Both Amish and African American cultural heritage is characterized by a set of cultural beliefs that shape their members’ experiences and define the efficacy of its delivery. The African American cultural heritage has made it possible to focus on the importance of family relationships as the vehicle for building health literacy in communities. Indeed, using the notions of connectivity within a community and the importance of family ties in African American cultural setting, nurses have been able to improve the efficacy of healthcare strategies and approaches toward managing public health issues in the African American social context. However, some of the African American cultural traditions, such as the focus on the traditional lifestyle, have served as the means of rejecting effective healthcare. Therefore, the influence that the African American heritage has had on the evolution of healthcare in the U.S. is twofold.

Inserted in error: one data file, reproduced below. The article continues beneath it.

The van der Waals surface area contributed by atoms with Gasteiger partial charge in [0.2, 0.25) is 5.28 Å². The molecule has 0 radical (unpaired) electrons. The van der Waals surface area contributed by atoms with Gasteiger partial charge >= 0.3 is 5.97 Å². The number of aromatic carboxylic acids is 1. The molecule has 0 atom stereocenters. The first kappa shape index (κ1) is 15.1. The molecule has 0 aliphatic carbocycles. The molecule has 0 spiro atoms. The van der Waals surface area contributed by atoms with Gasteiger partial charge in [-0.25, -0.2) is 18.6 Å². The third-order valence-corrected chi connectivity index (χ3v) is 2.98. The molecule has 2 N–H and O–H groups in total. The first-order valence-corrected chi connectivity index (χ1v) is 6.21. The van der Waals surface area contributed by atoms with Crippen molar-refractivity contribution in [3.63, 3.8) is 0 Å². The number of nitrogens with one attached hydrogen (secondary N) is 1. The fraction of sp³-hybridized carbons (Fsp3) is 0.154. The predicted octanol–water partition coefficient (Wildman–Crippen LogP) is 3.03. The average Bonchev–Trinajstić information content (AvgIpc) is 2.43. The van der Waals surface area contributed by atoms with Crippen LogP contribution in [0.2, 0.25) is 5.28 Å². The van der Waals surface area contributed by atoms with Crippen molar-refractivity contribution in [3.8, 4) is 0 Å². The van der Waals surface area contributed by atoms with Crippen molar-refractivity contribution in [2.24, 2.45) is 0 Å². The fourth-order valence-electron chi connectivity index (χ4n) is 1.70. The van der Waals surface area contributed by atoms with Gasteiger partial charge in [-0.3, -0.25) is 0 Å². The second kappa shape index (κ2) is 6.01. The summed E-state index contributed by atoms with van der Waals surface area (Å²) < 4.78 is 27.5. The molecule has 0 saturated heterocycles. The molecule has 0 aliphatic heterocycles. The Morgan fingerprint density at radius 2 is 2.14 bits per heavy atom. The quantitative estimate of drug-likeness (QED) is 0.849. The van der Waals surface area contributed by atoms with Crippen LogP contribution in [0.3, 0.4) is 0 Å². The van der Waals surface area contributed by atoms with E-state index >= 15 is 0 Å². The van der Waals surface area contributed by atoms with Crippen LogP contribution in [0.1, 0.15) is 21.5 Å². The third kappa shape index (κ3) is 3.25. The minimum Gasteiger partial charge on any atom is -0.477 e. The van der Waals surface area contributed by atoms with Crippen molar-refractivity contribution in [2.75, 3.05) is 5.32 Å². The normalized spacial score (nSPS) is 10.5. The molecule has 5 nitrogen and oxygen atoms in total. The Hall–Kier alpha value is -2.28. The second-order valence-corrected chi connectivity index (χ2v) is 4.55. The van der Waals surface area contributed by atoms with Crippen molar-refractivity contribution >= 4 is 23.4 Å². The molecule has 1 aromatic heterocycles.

The refusal to utilize a range of innovative solutions by which the culture of the modern American sociocultural environment is driven deprives the Amish culture of the opportunity to participate in health education. As a result, the amount of information that the Amish culture possesses about healthcare and health management is rather scarce. Consequently, the process of delivering healthcare services to the Amish community is complicated to a considerable degree. Moreover, the refusal to utilize technological advances that American society has been using has made the Amish community very vulnerable to external health threats, reducing the opportunity of Amish people to build health literacy. While some of the aspects of the Amish culture have had a positive effect on the delivery of healthcare services, for the most part, it has impeded the introduction of Amish people to basic healthcare services.